"Animals Eat Each Other" Finds Sympathy in Shitty People
by Jerome Spencer
“I thought about how entropy seemed to be the natural state of the universe. How everything was coming apart, all the time, while also desperately trying to stay together.”
There are so many moments, passages and insights In Elle Nash’s powerful short novel, Animals Eat Each Other, that it’s easy to get lost in the story and forget to breath. It’s a penetrating account of a young girl’s three-way relationship with a volatile couple; A relationship so unyielding that the young girl’s real name gets lost in the surrender as the couple dubs her “Lilith.” This isn’t some quaint story about an innocent victim tormented by a Marilyn Manson-obsessed white trash couple, though. Animals Eat Each Other is a shadowy exploration of obsession, manipulation and the ruins of love and sexuality (even deeper, the fine line between the latter two). The stripped-down prose cuts through the clutter and the façade and tears you open like a dull, serrated steak knife.
Nash writes with precision and passion, narrating the tale like a retrospective and a confessional diary. Her insights are sharp and honest, exploring her own thought process with an almost bemused culpability yet showing little to no regret or remorse. Not to imply that she should feel any type of guilt, per se. Not one character in this book is what you’d call a “good person” by any standard. What they are, though, are real, complex and fully-developed people that illicit something resembling compassion and empathy. What Nash has done with this book is weave a story about shitty people doing shitty things to other shitty people that is somehow relatable and sympathetic, forcing its reader to exist in that hazy place in which right and wrong are subjective and perspective is the biggest lie and the only truth.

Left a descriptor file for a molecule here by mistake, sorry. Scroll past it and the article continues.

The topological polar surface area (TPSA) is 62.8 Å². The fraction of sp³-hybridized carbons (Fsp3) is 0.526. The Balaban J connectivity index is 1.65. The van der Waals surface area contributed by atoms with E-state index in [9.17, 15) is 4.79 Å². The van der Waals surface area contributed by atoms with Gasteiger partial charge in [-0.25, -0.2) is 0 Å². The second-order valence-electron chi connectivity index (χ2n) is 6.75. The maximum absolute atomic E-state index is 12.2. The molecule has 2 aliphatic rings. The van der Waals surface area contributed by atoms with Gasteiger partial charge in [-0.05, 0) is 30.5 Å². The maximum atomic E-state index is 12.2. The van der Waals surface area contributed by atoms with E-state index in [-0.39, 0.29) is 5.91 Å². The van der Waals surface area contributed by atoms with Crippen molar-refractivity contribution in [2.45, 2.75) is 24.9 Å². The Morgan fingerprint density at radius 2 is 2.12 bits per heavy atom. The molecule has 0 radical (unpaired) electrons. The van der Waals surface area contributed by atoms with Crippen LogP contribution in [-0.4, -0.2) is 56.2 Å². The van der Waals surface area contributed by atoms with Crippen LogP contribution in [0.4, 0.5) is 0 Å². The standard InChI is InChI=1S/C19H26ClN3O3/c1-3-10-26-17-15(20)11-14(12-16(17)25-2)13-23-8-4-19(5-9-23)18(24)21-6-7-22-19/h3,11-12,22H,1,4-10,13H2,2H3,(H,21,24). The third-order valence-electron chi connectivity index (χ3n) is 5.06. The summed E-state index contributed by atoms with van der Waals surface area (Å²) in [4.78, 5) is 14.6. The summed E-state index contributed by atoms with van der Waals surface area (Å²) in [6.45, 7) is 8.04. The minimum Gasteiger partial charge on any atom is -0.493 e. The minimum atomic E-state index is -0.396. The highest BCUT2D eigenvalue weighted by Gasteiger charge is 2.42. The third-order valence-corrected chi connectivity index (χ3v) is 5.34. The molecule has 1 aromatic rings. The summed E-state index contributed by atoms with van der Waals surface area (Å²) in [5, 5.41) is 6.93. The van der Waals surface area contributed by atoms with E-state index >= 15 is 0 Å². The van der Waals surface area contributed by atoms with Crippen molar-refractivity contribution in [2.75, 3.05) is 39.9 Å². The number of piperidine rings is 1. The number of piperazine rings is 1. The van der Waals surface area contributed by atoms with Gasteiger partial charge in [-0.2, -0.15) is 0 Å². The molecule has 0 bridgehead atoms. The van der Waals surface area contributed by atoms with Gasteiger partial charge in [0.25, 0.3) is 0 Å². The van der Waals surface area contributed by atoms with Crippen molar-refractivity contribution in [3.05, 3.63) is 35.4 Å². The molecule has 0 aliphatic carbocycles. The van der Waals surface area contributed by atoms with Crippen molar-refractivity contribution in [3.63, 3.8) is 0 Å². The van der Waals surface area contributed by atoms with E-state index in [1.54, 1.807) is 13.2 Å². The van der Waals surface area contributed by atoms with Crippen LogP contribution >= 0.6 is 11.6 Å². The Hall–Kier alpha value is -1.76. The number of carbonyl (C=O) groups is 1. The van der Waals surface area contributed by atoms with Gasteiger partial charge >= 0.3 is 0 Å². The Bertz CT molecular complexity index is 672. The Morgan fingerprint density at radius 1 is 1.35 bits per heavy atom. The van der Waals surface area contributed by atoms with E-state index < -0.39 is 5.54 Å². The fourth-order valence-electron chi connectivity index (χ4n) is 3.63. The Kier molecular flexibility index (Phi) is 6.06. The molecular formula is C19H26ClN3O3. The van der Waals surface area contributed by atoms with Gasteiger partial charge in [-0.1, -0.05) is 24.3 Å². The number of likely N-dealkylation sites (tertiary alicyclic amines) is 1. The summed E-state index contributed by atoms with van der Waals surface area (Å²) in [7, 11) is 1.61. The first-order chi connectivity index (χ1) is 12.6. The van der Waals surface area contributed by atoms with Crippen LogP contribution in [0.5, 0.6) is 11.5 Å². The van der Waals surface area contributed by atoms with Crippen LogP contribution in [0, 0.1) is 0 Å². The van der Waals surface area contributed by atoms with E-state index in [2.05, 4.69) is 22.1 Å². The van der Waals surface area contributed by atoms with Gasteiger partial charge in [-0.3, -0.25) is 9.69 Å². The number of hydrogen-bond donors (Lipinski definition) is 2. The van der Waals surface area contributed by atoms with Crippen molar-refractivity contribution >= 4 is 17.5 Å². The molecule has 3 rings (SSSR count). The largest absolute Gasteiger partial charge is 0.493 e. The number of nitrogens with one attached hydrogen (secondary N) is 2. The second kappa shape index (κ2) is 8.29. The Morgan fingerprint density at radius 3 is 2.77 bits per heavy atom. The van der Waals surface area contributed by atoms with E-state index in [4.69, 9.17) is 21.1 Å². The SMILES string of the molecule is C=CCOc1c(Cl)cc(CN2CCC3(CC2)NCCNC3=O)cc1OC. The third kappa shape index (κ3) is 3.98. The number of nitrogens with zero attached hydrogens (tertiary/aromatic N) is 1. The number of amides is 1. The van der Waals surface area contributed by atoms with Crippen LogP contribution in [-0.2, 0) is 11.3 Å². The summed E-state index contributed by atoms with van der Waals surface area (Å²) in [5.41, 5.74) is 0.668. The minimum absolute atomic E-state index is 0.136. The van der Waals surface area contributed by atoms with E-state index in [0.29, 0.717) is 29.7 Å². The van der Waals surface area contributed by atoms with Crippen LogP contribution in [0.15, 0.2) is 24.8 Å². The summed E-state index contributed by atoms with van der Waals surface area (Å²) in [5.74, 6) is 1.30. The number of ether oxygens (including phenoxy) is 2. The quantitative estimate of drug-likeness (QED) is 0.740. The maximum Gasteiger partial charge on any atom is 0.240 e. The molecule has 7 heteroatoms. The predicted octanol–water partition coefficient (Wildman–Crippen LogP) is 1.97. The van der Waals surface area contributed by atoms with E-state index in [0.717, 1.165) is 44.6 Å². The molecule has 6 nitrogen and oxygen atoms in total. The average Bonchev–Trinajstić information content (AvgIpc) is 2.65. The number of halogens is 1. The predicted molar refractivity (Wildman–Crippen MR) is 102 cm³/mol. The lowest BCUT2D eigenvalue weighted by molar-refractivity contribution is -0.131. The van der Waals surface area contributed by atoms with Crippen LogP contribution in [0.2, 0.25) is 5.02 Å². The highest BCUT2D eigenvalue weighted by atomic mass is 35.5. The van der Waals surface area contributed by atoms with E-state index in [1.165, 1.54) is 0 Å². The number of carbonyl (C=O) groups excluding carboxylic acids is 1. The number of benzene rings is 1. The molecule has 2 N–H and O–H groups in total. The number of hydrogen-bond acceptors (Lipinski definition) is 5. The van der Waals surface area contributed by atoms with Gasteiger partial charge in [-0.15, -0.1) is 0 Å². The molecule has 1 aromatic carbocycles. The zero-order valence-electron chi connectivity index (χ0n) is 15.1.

Animals Eat Each Other is dark, sexy and astute, the writing so concise and raw that it makes reading such heavy subject matter seem easy and intrusive. Nash’s evocative and intuitive prose pushes the story along, creating atmosphere and suspense. It’s like that train wreck in slow-motion cliché, but the beauty in this chaos that much more relevant and much more rewarding once you dig for it.